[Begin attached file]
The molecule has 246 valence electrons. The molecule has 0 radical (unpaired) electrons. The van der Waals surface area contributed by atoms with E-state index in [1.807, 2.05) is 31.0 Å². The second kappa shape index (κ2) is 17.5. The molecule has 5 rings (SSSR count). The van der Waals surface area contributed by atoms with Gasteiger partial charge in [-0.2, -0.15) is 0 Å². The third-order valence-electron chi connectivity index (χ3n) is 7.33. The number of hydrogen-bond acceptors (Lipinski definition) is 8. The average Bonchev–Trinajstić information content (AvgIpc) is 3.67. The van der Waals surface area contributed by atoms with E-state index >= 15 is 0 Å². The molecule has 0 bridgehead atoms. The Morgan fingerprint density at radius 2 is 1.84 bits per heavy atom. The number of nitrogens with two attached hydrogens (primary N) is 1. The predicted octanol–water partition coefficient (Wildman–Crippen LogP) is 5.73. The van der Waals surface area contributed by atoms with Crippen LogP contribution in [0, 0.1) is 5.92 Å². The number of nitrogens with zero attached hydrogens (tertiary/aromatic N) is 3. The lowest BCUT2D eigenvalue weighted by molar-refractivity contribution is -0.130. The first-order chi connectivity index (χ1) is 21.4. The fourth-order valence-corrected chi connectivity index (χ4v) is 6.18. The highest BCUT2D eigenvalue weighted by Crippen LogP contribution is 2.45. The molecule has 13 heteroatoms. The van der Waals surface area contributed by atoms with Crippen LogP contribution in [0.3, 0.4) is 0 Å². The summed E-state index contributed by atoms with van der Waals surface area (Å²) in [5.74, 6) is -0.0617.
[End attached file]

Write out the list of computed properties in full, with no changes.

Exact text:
The molecule has 246 valence electrons. The molecule has 0 radical (unpaired) electrons. The van der Waals surface area contributed by atoms with E-state index in [1.807, 2.05) is 31.0 Å². The second kappa shape index (κ2) is 17.5. The molecule has 5 rings (SSSR count). The van der Waals surface area contributed by atoms with Gasteiger partial charge in [-0.2, -0.15) is 0 Å². The third-order valence-electron chi connectivity index (χ3n) is 7.33. The number of hydrogen-bond acceptors (Lipinski definition) is 8. The average Bonchev–Trinajstić information content (AvgIpc) is 3.67. The van der Waals surface area contributed by atoms with E-state index >= 15 is 0 Å². The molecule has 0 bridgehead atoms. The Morgan fingerprint density at radius 2 is 1.84 bits per heavy atom. The number of nitrogens with two attached hydrogens (primary N) is 1. The predicted octanol–water partition coefficient (Wildman–Crippen LogP) is 5.73. The van der Waals surface area contributed by atoms with Crippen LogP contribution in [0, 0.1) is 5.92 Å². The number of nitrogens with zero attached hydrogens (tertiary/aromatic N) is 3. The lowest BCUT2D eigenvalue weighted by molar-refractivity contribution is -0.130. The first-order chi connectivity index (χ1) is 21.4. The fourth-order valence-corrected chi connectivity index (χ4v) is 6.18. The highest BCUT2D eigenvalue weighted by Crippen LogP contribution is 2.45. The molecule has 13 heteroatoms. The van der Waals surface area contributed by atoms with Crippen LogP contribution in [0.3, 0.4) is 0 Å². The summed E-state index contributed by atoms with van der Waals surface area (Å²) in [5.74, 6) is -0.0617.